Bridegroom's Oak: The Tree With Its Own Postal Address

Mar 7, 2017 2 comments

Dodauer Forst,
23701 Eutin, Germany

If you write a letter addressed to the address above, it will end up in knothole of an oak tree in the Dodauer Forst forest near Eutin in Germany. In the past hundred years, thousands of people have written to this tree, and reportedly hundreds have had their wishes fulfilled— the wish of finding one’s love partner.


Photo credit: Holger.Ellgaard/Wikimedia

The oak tree, known as the Bridegroom's Oak, is over five hundred years old. Legend has it that the tree was planted as a gesture of thanks by the son of a Celtic chieftain after he had been tied to a tree in the forest and was released by a Christian girl. Historians believe there is no truth in the legend, and it was invented by Christian missionaries to encourage pagan worship of oak trees. But the incident that gave the tree its name, and started the tradition of writing love letters is not a fable.

More than a hundred years ago, there was a girl named Ohrt, who was in love with the son of a Leipzig chocolate maker, Schütte-Felsche. The girl’s father, the head forester, disapproved of the relationship, so they secretly exchanged letters by leaving them in the hole in the tree's trunk. Eventually, Herr Ohrt gave in and the couple got married under the tree on June 2, 1891.

The story of the tree spread by word of mouth, and within years people began to write letters hoping to find their love partners, and dropped them into the hole. The tree became so popular that in 1927 the German postal department assigned the tree its own post code so that people from all across the country could write to the tree. By then the tree’s fame had spread so far and wide that it started receiving letters from all over the world.

The hole in the trunk is located about 3 meters off the ground and can be reached by a wooden ladder. It’s a public letter box—anyone can open, read, take or answer the letters.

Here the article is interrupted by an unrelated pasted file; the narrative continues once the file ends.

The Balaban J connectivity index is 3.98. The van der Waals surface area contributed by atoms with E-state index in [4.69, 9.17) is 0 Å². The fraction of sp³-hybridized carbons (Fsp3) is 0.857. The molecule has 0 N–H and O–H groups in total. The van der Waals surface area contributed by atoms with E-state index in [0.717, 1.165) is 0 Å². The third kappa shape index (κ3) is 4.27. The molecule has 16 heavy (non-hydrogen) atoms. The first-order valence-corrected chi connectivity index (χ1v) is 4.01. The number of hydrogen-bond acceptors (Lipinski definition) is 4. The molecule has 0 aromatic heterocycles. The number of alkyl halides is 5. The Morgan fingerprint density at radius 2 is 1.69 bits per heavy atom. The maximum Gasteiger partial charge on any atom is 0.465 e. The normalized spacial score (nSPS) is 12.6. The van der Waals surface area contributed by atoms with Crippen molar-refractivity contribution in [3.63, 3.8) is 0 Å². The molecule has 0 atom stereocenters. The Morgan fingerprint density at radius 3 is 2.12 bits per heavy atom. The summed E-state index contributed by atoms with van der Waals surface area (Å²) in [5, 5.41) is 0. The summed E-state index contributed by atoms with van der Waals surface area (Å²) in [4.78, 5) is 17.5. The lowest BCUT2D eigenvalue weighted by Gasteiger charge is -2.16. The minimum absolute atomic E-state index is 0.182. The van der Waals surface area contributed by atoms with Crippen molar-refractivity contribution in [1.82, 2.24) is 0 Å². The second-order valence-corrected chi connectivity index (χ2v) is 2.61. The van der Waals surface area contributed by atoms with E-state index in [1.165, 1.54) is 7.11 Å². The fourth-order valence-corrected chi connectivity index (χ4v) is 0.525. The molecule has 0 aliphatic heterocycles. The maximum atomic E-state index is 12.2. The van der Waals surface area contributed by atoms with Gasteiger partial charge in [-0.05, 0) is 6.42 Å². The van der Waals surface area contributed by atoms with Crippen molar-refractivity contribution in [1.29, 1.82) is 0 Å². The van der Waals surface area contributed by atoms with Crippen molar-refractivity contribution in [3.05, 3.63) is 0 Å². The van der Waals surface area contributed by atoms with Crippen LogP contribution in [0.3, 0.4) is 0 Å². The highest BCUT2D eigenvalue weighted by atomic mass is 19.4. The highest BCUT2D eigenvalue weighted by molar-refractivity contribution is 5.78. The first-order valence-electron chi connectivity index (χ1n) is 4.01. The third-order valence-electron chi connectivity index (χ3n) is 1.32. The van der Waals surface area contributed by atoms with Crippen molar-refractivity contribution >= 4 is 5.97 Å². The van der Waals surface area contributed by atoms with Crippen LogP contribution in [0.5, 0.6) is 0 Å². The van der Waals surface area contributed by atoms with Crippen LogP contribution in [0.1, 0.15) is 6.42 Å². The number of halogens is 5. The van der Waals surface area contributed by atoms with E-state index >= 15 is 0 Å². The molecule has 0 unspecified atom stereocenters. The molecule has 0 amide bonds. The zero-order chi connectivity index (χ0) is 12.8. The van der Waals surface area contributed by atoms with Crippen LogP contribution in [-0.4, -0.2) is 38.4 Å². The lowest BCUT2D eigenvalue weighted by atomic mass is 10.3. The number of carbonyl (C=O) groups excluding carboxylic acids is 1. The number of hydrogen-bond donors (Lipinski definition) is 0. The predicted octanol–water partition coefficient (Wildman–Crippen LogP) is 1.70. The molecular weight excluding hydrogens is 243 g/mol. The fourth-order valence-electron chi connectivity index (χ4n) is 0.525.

Over the decades, the tree has taken on the role of a matchmaker of sorts. More than a hundred marriages have been reportedly brought about by the Bridegroom's Oak. Karl Heinz Martens, a retired postal worker who delivered mail to the tree for more than 20 years, himself met his wife after she wrote him a letter, mailed to the Oak.

In 2009, the oak itself was symbolically married to the Himmelgeist Chestnut, a horse-chestnut in Düsseldorf, the second tree in Germany to have its own postal address.

The Bridegroom's Oak still receives about five to six letters a day.

Related: The Tree That Owns Itself


A wedding party under the tree, circa 1900. Photo credit: unknown/Wikimedia


Photo credit: Holger.Ellgaard/Wikimedia


Photo credit: Hans Wolters/Panoramio


Photo credit: Rita/Panoramio


Photo credit: Armin von Werner/Wikimedia


The Himmelgeist Chestnut, Bridegroom's Oak's bride, located 503 km away from it. Photo credit: Lydia A./Wikimedia


Plaque reporting the marriage of the Bridegroom's Oak. Photo credit: Holger.Ellgaard/Wikimedia

Sources: Wikipedia / The Atlantic


  1. I'm curious, why would "Christian" missionaries encourage pagan worship?

    1. In a lot of cases missionaries found it easier to just adapt the old customs to the new religion. It was easier and more effective than forcing people. Like Christmas taking over Yule (the Yule log and Christmas tree both have pagan roots. Punny!), Easter taking over Ostara (that's where we get eggs and bunnies) Samhain became All Saints Day (they both honor the dead). In the above story, notice they invented a Christian woman to saved the day. I'm sure the rest of the story is about the man being so impressed that he gave up his pagan ways to marry her.


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